After a six-week suspension, World of Warcraft is now "partially" up and running in China. The game went on hiatus after Activision switched operators, moving the MMORPG from The9 over to rival NetEase. However, the Chinese government's General Administration of Press and Publication (GAPP) stepped in before the game could re-open and decided that additional aspects needed to be changed (or censored).
According to this report on MMORPG News, WOW is currently in closed beta for one week while the changes are applied. Current players have noticed that previous piles of bones have now been replaced by bags of sand. In-game talent tree icons, once appearing as severed heads, bones, and blood, are now represented as boxes. Additionally, blood is no longer red, but appears as black oil instead.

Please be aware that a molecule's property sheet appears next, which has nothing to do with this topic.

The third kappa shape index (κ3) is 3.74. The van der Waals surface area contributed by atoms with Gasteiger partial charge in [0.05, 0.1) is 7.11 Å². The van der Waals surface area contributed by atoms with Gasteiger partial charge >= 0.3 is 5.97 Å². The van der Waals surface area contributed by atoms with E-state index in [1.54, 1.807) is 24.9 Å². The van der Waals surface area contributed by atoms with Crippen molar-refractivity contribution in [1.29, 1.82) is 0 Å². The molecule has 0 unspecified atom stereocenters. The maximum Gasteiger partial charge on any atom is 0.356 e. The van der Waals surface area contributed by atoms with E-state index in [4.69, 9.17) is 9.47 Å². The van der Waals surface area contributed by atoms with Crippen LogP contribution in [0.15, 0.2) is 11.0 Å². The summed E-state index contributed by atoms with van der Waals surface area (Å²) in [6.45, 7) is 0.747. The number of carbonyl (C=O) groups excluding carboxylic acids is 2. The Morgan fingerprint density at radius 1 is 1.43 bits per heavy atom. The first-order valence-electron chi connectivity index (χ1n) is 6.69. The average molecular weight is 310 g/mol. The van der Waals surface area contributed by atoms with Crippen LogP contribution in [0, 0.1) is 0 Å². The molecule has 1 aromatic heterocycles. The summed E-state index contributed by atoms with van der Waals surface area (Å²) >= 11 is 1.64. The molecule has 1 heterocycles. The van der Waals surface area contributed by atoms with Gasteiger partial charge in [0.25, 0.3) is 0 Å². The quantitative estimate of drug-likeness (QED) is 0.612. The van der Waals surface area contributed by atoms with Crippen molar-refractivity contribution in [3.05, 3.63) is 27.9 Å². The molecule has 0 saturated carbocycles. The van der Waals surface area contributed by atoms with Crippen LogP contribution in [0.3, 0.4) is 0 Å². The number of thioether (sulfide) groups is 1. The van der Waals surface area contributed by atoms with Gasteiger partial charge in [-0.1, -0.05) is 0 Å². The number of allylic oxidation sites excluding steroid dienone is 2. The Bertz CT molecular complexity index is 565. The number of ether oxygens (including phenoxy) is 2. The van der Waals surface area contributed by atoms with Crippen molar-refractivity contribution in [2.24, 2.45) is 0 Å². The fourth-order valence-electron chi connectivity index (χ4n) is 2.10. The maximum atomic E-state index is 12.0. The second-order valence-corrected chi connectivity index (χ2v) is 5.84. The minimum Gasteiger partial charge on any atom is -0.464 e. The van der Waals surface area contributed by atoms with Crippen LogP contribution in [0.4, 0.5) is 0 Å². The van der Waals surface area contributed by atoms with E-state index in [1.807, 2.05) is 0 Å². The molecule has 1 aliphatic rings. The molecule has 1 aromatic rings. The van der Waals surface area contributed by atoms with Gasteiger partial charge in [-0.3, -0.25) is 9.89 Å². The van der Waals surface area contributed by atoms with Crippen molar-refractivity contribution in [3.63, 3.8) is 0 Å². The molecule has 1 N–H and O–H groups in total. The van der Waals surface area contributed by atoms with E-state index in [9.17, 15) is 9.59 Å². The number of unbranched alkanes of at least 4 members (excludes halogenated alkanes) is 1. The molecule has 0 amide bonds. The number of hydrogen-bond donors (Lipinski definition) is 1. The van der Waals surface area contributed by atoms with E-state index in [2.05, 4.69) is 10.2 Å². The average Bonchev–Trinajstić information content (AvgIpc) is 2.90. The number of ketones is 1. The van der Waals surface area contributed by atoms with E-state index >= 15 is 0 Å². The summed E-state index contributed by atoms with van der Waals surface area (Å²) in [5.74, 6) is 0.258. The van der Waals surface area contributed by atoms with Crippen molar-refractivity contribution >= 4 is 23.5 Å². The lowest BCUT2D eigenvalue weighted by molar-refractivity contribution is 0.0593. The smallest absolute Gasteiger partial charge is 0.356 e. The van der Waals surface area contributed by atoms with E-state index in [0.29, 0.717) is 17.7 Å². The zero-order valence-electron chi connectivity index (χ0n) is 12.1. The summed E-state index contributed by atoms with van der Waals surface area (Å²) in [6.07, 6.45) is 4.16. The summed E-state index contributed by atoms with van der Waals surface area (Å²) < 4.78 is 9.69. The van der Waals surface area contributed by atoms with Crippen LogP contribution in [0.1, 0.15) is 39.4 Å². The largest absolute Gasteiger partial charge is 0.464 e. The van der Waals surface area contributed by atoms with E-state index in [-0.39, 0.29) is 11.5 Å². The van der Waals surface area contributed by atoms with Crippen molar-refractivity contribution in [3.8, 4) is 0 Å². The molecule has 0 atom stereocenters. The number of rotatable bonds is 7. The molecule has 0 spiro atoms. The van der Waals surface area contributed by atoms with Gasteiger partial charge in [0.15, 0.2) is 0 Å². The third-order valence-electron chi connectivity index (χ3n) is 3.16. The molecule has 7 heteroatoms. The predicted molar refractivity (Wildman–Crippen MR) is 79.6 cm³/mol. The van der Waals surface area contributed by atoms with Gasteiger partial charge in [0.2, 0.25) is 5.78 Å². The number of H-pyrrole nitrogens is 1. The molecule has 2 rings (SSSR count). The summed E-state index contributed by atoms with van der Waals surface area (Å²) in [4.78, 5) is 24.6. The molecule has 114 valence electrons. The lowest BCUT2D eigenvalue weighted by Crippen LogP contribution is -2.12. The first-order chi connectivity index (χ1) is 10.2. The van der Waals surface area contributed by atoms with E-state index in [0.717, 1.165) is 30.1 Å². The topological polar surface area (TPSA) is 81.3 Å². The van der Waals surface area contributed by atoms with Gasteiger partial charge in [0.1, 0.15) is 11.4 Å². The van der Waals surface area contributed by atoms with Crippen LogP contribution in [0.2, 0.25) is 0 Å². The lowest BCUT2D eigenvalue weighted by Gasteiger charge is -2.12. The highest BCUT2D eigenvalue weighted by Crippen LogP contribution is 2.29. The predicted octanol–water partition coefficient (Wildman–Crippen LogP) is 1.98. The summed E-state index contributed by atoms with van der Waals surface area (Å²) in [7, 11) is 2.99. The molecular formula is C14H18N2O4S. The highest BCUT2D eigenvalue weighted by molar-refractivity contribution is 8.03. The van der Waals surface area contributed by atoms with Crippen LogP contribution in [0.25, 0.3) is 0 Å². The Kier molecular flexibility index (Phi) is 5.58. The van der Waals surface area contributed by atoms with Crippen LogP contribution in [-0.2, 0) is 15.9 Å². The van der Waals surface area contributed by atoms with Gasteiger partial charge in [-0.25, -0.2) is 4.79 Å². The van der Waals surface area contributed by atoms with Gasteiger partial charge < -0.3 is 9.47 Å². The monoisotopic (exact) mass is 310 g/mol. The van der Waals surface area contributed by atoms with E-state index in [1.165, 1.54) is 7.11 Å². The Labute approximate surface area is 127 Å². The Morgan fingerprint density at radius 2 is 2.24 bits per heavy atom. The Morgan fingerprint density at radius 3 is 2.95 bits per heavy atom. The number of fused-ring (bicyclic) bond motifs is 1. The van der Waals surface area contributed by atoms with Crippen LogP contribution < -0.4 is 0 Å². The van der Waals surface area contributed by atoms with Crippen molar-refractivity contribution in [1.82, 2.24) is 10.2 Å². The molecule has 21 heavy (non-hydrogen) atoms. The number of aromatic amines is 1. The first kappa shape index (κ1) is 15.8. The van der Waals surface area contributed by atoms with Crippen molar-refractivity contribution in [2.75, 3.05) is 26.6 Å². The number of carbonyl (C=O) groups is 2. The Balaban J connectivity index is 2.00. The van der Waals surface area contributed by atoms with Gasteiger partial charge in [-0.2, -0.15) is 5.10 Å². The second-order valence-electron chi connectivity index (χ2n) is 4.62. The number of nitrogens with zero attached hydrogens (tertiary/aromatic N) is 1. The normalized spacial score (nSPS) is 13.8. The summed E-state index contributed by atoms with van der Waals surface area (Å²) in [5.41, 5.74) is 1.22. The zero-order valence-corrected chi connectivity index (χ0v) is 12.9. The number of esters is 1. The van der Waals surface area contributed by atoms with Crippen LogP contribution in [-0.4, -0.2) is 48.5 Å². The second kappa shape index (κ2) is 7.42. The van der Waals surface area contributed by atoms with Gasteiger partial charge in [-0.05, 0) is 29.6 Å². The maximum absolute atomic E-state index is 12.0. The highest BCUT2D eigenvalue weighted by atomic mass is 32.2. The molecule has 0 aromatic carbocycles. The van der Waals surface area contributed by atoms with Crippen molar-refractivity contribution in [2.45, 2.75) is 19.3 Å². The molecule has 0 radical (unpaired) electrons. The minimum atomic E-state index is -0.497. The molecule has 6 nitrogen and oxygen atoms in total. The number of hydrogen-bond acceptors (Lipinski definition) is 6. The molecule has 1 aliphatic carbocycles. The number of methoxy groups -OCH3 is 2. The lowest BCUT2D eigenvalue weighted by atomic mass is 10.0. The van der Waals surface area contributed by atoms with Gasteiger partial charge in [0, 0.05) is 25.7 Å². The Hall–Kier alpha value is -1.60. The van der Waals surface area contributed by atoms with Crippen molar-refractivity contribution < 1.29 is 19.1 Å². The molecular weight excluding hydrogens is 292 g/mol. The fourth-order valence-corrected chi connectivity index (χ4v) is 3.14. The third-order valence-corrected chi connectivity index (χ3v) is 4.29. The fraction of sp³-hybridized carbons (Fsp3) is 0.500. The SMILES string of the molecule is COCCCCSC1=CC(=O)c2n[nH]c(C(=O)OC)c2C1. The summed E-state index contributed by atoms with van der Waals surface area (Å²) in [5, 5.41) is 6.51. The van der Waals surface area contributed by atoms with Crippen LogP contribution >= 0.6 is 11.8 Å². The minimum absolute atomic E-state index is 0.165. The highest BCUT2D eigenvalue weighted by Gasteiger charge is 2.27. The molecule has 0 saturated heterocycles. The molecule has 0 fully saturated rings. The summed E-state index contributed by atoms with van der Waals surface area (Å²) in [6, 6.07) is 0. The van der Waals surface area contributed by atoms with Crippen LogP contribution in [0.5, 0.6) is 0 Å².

The current changes aren't the first revisions made to WOW in China. Undead characters--once sporting exposed bones or bone accessories--were revised in order to cover or remove the bones entirely. The change stemmed from a controversial subway advertisement featuring undead characters from World of Warcraft that supposedly scared children. The Chinese government deemed the initial change was necessary due to the lack of specific age ratings on games sold in Chinese retail shops.